Mayor Gavin Newsom said Wednesday that he never used cocaine and called Supervisor Chris Daly’s accusation that he has dodged questions into allegations about his use of the drug “the cheapest of cheap shots.”
During a passionate speech Tuesday inside the Board of Supervisors chambers, Daly criticized Newsom for proposed funding cuts to substance abuse programs, while Newsom himself is seeking alcohol treatment and while he “artfully dodges every question about allegations in his own cocaine use.”
The Mayor’s Office quickly reacted by calling for a censure of Daly. When Newsom was asked Wednesday if he ever used cocaine, he said, “Absolutely not,” and then blasted Daly for employing “sleazy” politics.
“I have never seen an elected official during a legislative session take this kind of a cheap shot,” Newsom said. “He’s opposed to our free Wi-Fi, he’s opposed to our efforts on a justice center, he’s opposed to more community police officers. For whatever reason, he doesn’t want to come out from beyond the shadows and engage me directly … so now he is taking the cheapest of cheap shots.”
Newsom announced in February that he entered an outpatient program at the Delancey Street Foundation for alcohol abuse treatment, days after acknowledging he had a sexual affair with an employee of his office, who was also the wife of one of his former top political aides.
Newsom also sent a letter to Board of Supervisors president Aaron Peskin on Wednesday calling for Peskin to “take action to address Supervisor Daly’s conduct” and asserting that “San Francisco deserves better.”
Daly was unapologetic on Wednesday, although he said he never made any allegations that Newsom ever used cocaine, only that he “artfully dodged” allegations. Daly defended the comments by saying they were “germane” to the budget discussions.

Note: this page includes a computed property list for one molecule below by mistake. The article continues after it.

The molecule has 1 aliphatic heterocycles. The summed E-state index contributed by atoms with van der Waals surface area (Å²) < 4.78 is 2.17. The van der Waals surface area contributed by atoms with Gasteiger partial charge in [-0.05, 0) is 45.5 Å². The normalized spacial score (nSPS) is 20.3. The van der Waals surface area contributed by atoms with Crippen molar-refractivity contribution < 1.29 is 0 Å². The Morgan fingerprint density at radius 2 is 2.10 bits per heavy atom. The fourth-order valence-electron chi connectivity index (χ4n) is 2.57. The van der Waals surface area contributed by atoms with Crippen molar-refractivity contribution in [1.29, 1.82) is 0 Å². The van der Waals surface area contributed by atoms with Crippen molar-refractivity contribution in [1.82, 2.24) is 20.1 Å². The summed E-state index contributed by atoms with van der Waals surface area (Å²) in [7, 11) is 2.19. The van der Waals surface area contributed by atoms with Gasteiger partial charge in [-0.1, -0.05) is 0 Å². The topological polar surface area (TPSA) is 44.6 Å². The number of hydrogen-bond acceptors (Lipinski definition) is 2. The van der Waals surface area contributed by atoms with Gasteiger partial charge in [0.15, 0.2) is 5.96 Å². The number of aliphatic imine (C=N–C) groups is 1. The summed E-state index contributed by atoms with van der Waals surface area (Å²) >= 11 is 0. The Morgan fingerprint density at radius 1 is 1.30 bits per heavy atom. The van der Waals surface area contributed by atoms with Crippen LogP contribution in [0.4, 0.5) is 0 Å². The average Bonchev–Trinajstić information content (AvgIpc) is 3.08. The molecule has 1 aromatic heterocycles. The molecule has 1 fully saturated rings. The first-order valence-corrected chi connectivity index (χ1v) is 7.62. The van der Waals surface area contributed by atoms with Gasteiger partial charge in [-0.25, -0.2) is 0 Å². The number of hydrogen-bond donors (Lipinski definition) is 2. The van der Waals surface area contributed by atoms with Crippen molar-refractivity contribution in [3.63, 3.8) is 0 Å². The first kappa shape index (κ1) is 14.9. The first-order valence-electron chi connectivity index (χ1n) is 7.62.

Daly’s comments were the latest in a series of public battles with Newsom over Newsom’s proposed city budget for fiscal year 2007-08. Daly’s feuding with Newsom prompted Peskin to remove Daly on Friday from the Board of Supervisors Budget and Finance Committee, on which he had served as chairman.
Peskin publicly admonished Daly, calling his comments “inappropriate.”
Supervisor Michela Alioto-Pier said Daly should apologize. “There is no question about the fact that the statement was completely out of line and outrageous,” Alioto-Pier said. “The question is, is this kind of behavior going to continue?”
In 2004, Alioto-Pier introduced a motion to censure Daly for using profanity during a public meeting, a move that would have handed Daly a strong public rebuke, but it died due to lack of support.
Supervisor Sean Elsbernd said he found Daly’s comments “repugnant” and disrespectful. “What can be done so this can’t happen again?” Elsbernd asked, adding that a motion to censure Daly might not achieve that aim.
Peskin said there is no need for further admonishment. “I don’t have time for a symbolic sideshow about a resolution proclaiming this or doing that. I’ve got a budget to put to bed,” he said.